Steamboat Springs When Kent Seabert began playing the tuba in fifth grade, it was nearly as big as he was. But he liked the simplicity of the three keys and was drawn to the large, shiny instrument because his dad had played it.
Katie Haberlan started playing the flute when she was 5 years old. For her it was either the flute or the piano and she chose the flute because she said she liked the way it sounded.
And Aaron Murphy started to play the French horn in middle school and tried out the trumpet in high school because he liked jazz and never looked back.
Regardless of how their music careers started, Steamboat Springs High School's Seabert, Haberlan and Murphy will find themselves in the same place April 4-6.
The three Steamboat students were chosen to participate in the All-State Band concert, a program that will draw the top musicians from around the state. More than 200 high school students throughout Colorado will travel to the University of Northern Colorado in early April as part of the All-State Band festivities.
High school band director Dan Isbell said this is the first time the school has taken three students to All-State Band and Steamboat will have more students attending the All-State Band than any other school in Northwest Colorado.
"Our program continues to grow each year and this is one more accomplishment I'm really proud of," Isbell said.
Two different ensembles of high school students will participate in the All-State Band. There will be 112 students in the symphony from 56 high schools and 100 students in the concert band from 48 high schools.
More than 800 students from 134 high schools tried out for the three-day band program. After Thanksgiving, Seabert, Haberlan and Murphy auditioned in Craig for the chance to perform at the All-State Band. The auditions required students to play different scales, sight read music and perform a piece they selected.
While practicing is nothing new for these musicians, the audition, Murphy said, was a great rehearsal for when he auditions for colleges later in the year. Practicing for an hour every night, Murphy is preparing to play the "Trumpet Concerto in B," by Franz Joseph Haydn for a UNC audition.
"It's the hardest thing I ever had to play but I'm pretty close. There are a few (notes) I'm still struggling with," said Murphy, a senior.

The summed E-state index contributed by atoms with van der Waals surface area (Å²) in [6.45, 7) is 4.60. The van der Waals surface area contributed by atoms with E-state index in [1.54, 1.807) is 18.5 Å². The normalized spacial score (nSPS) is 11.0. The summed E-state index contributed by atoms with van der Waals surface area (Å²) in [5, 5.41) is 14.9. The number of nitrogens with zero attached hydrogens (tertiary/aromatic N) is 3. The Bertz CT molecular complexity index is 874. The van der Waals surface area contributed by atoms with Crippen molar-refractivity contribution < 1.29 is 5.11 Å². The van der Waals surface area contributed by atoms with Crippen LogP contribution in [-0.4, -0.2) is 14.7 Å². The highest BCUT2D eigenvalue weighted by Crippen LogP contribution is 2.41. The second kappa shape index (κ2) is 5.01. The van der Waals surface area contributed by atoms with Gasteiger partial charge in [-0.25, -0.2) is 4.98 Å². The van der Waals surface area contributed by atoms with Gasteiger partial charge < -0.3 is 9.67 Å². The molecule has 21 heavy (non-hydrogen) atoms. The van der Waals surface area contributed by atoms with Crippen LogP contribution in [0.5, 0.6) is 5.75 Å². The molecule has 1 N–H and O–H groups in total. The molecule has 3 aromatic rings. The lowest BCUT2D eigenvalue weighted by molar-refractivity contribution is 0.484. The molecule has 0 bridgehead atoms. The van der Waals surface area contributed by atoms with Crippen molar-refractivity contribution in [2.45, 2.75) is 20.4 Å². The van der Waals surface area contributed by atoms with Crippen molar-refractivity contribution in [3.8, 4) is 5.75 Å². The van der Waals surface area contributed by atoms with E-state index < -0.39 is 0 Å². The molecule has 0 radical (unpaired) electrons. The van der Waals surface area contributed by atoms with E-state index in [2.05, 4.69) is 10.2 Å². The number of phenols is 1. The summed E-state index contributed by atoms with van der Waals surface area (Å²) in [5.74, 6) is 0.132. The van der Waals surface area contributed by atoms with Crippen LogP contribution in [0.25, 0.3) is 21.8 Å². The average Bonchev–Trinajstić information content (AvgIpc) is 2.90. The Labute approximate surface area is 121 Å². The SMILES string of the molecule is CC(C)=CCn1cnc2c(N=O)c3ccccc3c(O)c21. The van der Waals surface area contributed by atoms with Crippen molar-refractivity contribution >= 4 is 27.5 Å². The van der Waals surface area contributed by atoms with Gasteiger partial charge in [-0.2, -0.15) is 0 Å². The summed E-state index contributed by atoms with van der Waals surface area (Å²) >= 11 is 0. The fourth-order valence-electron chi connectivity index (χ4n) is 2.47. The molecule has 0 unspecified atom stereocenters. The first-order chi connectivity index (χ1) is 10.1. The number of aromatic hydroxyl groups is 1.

Not only will the students be able to play with some of the best musicians in the state in April, but it is also a time for college scouts to notice talented musicians. Unlike college scouts for athletics, music scouts do not come to the schools and can use honor bands as a way of tapping into top-quality high school performers.
"They won't come to schools to visit. They look for All-State (musicians). The biggest and best concert bands in Colorado are honor bands," Murphy said.
For Seabert, also a senior, this will be his second time around at the All-State Band concert. Besides the thrill of making second chair in the tuba section last year, Seabert had the added bonus of seeing some of his best friends from Leadville, where Seabert lived before moving to Steamboat, at the festivities.
While Haberlan and Murphy say they practice every day and Seabert practices whenever he can find a car big enough to carry his tuba home, all said there will be plenty of preparation time put in before traveling to Greeley. Although the music has not arrived, Seabert, from last year's experience, said it should be challenging.
"They're the top 50 musicians in the state you don't want to mess up," Seabert said.
At All-State Band, students will also be competing for chairs, and first chair is a goal the Steamboat musicians have their sights set on. While Seabert had six other tuba players at All-State last year, the trumpet and flute sections traditionally have much more competition.
"I noticed that when I went to (band) camp last summer, there were lots of flutes there and most did not get spots (on the All-State band)," said Haberlan, a sophomore.
On the first day of All-State Band, students will audition for chairs and then spend the next two days rehearsing for the concert, which is at 4 p.m. April 6.